Humans have always been a self-centric, and selfish, species. We’re not built for cohabitation or collaboration, because another human being is a drain on resources. But we learned, and we learned how to do it really well. I feel like moving to a digital/remote world has put us back a few steps – I mean how many awkward/aggressive confrontations have you had in the past year and a half? I’m betting it’s a lot more than you used to. That’s not a coincidence, and I feel like we’re the lesser for it.

          1. JP in the heartland*

            I thought I was the only one who missed film photography! Digital is convenient, but it’s not the same.

          2. Tinker*

            On what basis do you believe that humans aren’t built for cohabitation or collaboration? You’ve asserted this before, but it’s not consistent with what I’ve seen from people who work in relevant fields — what they tend to say is that humans are intrinsically social, sometimes more so than we tend to think, because other humans are in general a net source of resources rather than a net drain. However it’s entirely possible that my reading is skewed, so I’m interested to hear what the case is for this model.

            1. Princess Trachea-Aurelia Belaroth*

              Yeah, this is at odds with my understanding.

              It also reminds me of something that annoys me about post-apocalyptic fiction. Zombie media always shows society collapsing, and people becoming more and more solitary, like society was held together by a thread. But really, humans built societies in the first place because… humans have a tendency to do so. We ARE inherently wont to collaborate and cohabitate. If society collapsed, after a term of instability, we would make new societies. That’s what we usually do.

          3. Workerbee*

            “Because digital communication can be misconstrued/misinterpreted. It just isn’t the same, by a long shot. How many times have you assumed someone was angry based on text?”

            For something like this, I’d just use the same method of communication, and ask! While I agree that online conversation can be stripped of tone and body language, it’s still a viable form of communication that is adaptive and evolving. As an example, I have also noticed how some folks are quick _not_ to give the benefit of the doubt when reading something somebody has written. Taking a step back to think about and evaluate what’s in front of our eyeballs can make such a difference, versus going off knee-jerk reactions.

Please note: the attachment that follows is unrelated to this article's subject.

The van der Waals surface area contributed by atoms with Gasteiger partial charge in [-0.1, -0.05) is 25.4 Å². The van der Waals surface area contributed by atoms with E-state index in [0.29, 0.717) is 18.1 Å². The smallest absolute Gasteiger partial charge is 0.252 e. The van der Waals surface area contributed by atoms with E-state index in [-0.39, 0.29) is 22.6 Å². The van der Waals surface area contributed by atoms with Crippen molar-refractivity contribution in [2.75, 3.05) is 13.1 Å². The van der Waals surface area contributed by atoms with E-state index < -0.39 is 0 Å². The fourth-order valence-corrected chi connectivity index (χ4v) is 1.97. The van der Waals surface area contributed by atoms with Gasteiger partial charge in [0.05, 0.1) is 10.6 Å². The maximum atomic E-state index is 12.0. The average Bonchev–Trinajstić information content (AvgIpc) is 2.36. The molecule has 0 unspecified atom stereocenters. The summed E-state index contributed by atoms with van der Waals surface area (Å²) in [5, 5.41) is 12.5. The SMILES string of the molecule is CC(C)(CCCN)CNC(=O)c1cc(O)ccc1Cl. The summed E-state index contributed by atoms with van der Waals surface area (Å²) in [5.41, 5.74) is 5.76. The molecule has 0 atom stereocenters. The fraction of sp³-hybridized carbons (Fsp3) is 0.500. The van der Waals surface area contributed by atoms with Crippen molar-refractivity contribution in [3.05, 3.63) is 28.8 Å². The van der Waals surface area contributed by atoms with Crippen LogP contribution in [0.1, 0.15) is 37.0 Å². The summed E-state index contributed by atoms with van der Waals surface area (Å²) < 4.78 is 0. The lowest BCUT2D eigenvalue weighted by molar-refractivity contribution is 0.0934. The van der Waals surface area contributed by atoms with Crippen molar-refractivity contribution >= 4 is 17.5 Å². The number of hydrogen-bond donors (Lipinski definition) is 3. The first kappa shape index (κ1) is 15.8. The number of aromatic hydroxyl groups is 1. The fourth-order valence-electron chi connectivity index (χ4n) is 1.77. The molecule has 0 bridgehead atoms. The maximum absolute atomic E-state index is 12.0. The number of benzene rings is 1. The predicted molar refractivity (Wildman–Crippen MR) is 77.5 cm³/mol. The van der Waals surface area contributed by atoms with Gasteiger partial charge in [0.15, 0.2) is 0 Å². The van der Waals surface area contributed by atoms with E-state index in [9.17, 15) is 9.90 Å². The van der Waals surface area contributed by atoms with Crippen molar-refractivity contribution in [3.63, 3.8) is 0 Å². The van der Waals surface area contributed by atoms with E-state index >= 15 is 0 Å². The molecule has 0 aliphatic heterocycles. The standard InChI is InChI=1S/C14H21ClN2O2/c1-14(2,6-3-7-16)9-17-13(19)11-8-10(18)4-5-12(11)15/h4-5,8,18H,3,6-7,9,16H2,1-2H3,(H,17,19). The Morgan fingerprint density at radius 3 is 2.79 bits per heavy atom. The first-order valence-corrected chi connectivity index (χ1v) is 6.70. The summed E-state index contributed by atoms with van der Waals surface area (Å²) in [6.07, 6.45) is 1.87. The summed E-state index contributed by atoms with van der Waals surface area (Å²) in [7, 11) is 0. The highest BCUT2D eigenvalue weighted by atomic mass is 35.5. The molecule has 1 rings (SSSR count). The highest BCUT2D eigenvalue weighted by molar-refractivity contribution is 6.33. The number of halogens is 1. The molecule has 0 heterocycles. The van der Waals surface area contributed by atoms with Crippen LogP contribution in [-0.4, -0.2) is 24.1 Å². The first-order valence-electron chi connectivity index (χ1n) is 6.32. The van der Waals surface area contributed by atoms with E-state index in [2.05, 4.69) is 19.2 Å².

4. Tinker*

            With regard to awkward / aggressive confrontations: I think my experience there has been mixed. First of all, I don’t have those confrontations particularly frequently in general, so it’s hard to compare because a single event which may occur by coincidence could skew the results.

            I have interacted with a lot fewer people, definitely in person and also somewhat online, over the pandemic time, and I think this has led to my therefore having fewer negative interactions with others both by sheer numbers and by the fact that my interactions have been more focused on people I have established agreeable relationships with. I’ve also reflected a lot on my priorities in a way that inclines me to disengage more from potentially hostile interactions — in that regard, I think, I have become more socially skilled rather than less.

            Among the people I interact with, I probably do see more conflicts than among the same people in the before times, but the context of these conflicts looks to me more like “stress from direct and indirect consequences of the pandemic” rather than “don’t know how to interact with people anymore because screens” — and, actually, the examples that come to mind for me are people with intensely people-centric jobs with unavoidable in-person components. When I see a marketing consultant who has just come home from an exhausting business trip that ended in an epic air travel snafu and a social worker who has been trying to hold it together for their client population for a year and a half have a total meltdown over proper loading of the dishwasher, “lack of people skills” is not my leading theory for the cause.

            Where I see people talking about feeling like they lack people skills, on the other hand, they’re generally not so much talking about conflict but rather cooperative navigation of feelings like “wow, I’m not used to being in a room with this many people” or “it feels weird actually having a conversation with someone I haven’t known for at least two years” or the like. To me, this doesn’t seem like a problem, more so an acknowledgment of a weird transient event that if anything provides a relatable common experience.

            I do feel like in the last couple months I have seen a lot more obnoxious driving behavior, but also my driving patterns have substantially changed even relative to the before times over the past couple months, and in ways that would suggest increased risk for such encounters anyway — for instance, I’m driving to the airport more, and also more often driving through areas with a lot of disruptive construction zones and heavy traffic.